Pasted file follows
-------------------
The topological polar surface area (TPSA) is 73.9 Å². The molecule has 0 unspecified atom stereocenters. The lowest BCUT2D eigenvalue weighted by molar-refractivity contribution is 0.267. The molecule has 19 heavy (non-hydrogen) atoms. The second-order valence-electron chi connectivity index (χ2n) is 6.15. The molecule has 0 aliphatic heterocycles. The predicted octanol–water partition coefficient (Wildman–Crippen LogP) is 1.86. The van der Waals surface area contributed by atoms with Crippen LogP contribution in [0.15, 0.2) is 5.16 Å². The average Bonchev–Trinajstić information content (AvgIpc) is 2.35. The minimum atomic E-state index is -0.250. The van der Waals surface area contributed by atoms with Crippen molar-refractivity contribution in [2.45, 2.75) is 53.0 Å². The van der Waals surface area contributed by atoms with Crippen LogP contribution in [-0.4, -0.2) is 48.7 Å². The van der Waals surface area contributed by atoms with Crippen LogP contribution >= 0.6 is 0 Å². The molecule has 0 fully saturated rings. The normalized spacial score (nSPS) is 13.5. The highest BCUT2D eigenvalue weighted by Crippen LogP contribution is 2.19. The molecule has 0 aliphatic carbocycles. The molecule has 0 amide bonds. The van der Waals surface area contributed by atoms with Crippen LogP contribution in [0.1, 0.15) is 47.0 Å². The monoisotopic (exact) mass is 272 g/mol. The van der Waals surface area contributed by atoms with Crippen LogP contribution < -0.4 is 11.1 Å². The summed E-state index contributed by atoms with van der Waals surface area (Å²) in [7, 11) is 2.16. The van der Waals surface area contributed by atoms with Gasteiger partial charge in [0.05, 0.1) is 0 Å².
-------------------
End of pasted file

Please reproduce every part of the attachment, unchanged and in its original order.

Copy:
The topological polar surface area (TPSA) is 73.9 Å². The molecule has 0 unspecified atom stereocenters. The lowest BCUT2D eigenvalue weighted by molar-refractivity contribution is 0.267. The molecule has 19 heavy (non-hydrogen) atoms. The second-order valence-electron chi connectivity index (χ2n) is 6.15. The molecule has 0 aliphatic heterocycles. The predicted octanol–water partition coefficient (Wildman–Crippen LogP) is 1.86. The van der Waals surface area contributed by atoms with Crippen LogP contribution in [0.15, 0.2) is 5.16 Å². The average Bonchev–Trinajstić information content (AvgIpc) is 2.35. The minimum atomic E-state index is -0.250. The van der Waals surface area contributed by atoms with Crippen molar-refractivity contribution in [2.45, 2.75) is 53.0 Å². The van der Waals surface area contributed by atoms with Crippen LogP contribution in [-0.4, -0.2) is 48.7 Å². The van der Waals surface area contributed by atoms with Crippen LogP contribution >= 0.6 is 0 Å². The molecule has 0 fully saturated rings. The normalized spacial score (nSPS) is 13.5. The highest BCUT2D eigenvalue weighted by Crippen LogP contribution is 2.19. The molecule has 0 aliphatic carbocycles. The molecule has 0 amide bonds. The van der Waals surface area contributed by atoms with Crippen LogP contribution in [0.1, 0.15) is 47.0 Å². The monoisotopic (exact) mass is 272 g/mol. The van der Waals surface area contributed by atoms with Crippen LogP contribution < -0.4 is 11.1 Å². The summed E-state index contributed by atoms with van der Waals surface area (Å²) in [7, 11) is 2.16. The van der Waals surface area contributed by atoms with Gasteiger partial charge in [0.05, 0.1) is 0 Å².